Is the food different or was it purchased from some place new? I just had a client who’s dog had been randomly throwing up and had some loose stools — but was his normal energetic self. What was wrong?

The answer to the dog’s upset stomach ended up being simple. The owner had bought the same brand of food that she always had bought. But, she had purchased it from a different store and the bag of food had been sitting on the shelf too long. Once she stopped feeding that food, everything went back to normal. Note: I always tell people to check the expiration date, especially if you are shopping at a large “super store.”

Canned Pumpkin, Yogurt and My Reset Program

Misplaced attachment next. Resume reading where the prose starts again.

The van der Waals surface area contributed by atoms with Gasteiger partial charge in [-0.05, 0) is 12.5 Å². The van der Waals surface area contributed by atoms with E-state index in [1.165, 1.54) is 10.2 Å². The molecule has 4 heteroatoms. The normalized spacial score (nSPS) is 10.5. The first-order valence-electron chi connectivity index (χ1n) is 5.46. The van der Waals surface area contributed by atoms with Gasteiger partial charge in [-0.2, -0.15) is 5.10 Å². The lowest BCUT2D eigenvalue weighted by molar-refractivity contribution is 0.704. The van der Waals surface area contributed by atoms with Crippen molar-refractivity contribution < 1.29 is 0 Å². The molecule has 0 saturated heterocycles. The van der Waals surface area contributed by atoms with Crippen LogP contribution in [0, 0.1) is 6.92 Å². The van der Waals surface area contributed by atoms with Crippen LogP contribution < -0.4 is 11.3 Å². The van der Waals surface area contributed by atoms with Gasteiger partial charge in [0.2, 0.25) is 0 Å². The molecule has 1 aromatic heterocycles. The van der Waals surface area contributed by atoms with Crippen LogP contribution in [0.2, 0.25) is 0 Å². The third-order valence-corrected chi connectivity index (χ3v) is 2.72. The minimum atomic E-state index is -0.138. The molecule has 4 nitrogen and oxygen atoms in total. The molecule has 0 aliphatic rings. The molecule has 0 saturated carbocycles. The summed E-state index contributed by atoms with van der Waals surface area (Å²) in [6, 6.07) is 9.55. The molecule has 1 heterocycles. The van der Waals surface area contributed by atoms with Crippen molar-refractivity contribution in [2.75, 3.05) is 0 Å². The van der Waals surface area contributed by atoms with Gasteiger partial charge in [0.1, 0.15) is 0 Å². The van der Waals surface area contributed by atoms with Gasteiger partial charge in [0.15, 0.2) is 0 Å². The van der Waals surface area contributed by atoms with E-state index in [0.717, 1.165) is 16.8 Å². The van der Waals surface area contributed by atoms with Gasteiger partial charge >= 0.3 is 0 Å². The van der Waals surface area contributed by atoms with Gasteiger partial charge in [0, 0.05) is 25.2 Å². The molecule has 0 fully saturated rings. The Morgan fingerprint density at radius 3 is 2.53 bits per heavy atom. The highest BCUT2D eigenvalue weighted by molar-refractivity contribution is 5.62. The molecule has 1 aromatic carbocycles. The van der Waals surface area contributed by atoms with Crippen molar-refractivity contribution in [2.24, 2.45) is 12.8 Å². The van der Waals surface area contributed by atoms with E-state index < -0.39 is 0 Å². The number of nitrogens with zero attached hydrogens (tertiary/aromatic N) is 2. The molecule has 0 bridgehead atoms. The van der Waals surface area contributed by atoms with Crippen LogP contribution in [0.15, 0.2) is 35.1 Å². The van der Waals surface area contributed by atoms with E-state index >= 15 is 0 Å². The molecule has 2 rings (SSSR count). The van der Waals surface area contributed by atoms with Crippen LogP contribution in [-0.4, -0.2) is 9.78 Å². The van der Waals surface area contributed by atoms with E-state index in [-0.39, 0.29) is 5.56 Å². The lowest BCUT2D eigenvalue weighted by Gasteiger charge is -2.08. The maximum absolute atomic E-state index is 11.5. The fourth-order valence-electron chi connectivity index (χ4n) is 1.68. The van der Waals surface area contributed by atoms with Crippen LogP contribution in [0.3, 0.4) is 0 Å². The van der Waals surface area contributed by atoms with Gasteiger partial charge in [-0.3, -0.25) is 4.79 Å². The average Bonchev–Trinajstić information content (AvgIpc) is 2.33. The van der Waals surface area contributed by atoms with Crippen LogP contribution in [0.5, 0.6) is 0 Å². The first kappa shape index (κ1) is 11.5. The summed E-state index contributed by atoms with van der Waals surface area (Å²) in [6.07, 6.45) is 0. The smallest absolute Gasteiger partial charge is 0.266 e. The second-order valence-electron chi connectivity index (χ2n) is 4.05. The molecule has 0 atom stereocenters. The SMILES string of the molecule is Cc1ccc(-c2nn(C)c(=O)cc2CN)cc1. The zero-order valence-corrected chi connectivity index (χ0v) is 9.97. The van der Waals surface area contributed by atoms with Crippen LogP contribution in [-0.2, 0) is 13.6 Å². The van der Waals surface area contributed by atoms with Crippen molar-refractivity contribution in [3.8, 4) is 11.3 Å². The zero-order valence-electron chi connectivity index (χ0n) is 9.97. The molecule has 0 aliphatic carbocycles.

At the first sign of digestive distress I begin a reset program that goes as follows.

Eliminate all treats, including rawhide and bones.

Fast the dog for one meal. You may feed broth and a small amount of boiled brown rice, but that’s all. I promise it won’t kill him (or you), even if he gives you those eyes!

Next two meals. The next two meals should be boiled chicken (with broth) and rice. Top this off with canned pumpkin. Now that it’s fall and Thanksgiving is approaching, I head to the store and stock up on canned pumpkin for the year! I use about a tablespoon for each 40 lbs. of dog.

At this point your dog should be closer to normal. If so, you can continue on to the next step. If not, stay with this plan for one more day. If the dog is still having problems, take them in to see the vet. If at any point during  this process your dog is lethargic or won’t eat at all, then go to the vet. This is really only a fix for dogs that are otherwise healthy and energetic.